Trophic Structure in Salt Marsh Tidal Creeks Arrayed Along a Gradient of Urbanization

Wednesday, September 11, 2013: 11:00 AM
Izard (Statehouse Convention Center)
Michael Lowe , Biology, Woods Hole Oceanographic Institution, Woods Hole, MA
Mark S. Peterson , Department of Coastal Sciences, University of Southern Mississippi, Ocean Springs, MS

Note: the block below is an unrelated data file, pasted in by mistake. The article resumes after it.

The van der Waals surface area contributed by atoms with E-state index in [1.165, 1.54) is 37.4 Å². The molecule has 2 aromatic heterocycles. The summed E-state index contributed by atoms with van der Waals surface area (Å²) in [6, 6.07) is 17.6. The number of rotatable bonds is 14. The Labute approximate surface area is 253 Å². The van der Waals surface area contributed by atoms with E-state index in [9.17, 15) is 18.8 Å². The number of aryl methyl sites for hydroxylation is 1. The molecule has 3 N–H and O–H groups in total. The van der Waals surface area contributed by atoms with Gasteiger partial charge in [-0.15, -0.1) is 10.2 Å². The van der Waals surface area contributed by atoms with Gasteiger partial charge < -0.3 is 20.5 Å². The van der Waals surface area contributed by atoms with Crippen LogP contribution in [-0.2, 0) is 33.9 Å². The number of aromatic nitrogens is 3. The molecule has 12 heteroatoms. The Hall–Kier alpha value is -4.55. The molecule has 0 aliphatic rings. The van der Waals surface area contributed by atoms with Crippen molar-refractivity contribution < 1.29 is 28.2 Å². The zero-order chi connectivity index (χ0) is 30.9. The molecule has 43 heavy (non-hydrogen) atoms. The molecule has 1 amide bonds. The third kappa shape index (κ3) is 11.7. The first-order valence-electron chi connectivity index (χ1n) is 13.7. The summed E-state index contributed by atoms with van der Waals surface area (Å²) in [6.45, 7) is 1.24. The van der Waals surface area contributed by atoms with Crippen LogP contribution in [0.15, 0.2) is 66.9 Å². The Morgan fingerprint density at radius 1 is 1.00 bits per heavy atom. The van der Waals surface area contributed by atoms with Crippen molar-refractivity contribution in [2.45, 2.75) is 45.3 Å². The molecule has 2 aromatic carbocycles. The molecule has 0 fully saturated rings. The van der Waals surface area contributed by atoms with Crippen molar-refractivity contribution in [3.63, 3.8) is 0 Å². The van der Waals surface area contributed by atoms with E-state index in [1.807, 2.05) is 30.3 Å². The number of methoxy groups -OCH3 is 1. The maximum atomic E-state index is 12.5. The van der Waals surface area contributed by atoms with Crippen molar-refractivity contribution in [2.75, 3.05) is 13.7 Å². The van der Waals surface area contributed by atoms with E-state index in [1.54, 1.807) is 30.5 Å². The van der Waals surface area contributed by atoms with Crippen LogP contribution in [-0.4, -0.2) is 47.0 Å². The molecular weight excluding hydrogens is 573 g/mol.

The northern Gulf of Mexico, specifically coastal Mississippi, is undergoing rapid urbanization that may impact the habitat value of salt marsh ecosystems for many fishes and, consequently, alter their suitability for the maintenance and regulation of fish populations. In this study we use several metrics as indicators of altered trophic structure in salt marsh tidal creeks in highly urbanized coastal landscapes.  First, the diet composition of both spot (Leiostomus xanthurus) and Gulf killifish (Fundulus grandis) differed among intact natural salt marsh landscapes (IN) and completely fragmented coastal landscapes (CF).  For both species, the proportion of individuals with empty stomachs was significant greater in CF landscapes (40-60%) than in either partially fragmented salt marsh landscapes (PF) or IN landscapes (15-25%).  Further, a Bayesian stable isotope mixing model, using the stable isotopes of carbon, nitrogen, and sulfur, was used to quantify the contribution of autotrophs and potential prey items to the isotopic signatures of both spot and Gulf killifish.  These results suggest that in IN and PF landscapes production is derived from benthic microalgae, C3 plants (i.e., Juncus romerianus), and C4 plants (i.e., Spartina alterniflora).  In the CF landscapes, however, production is driven principally by C4 plants.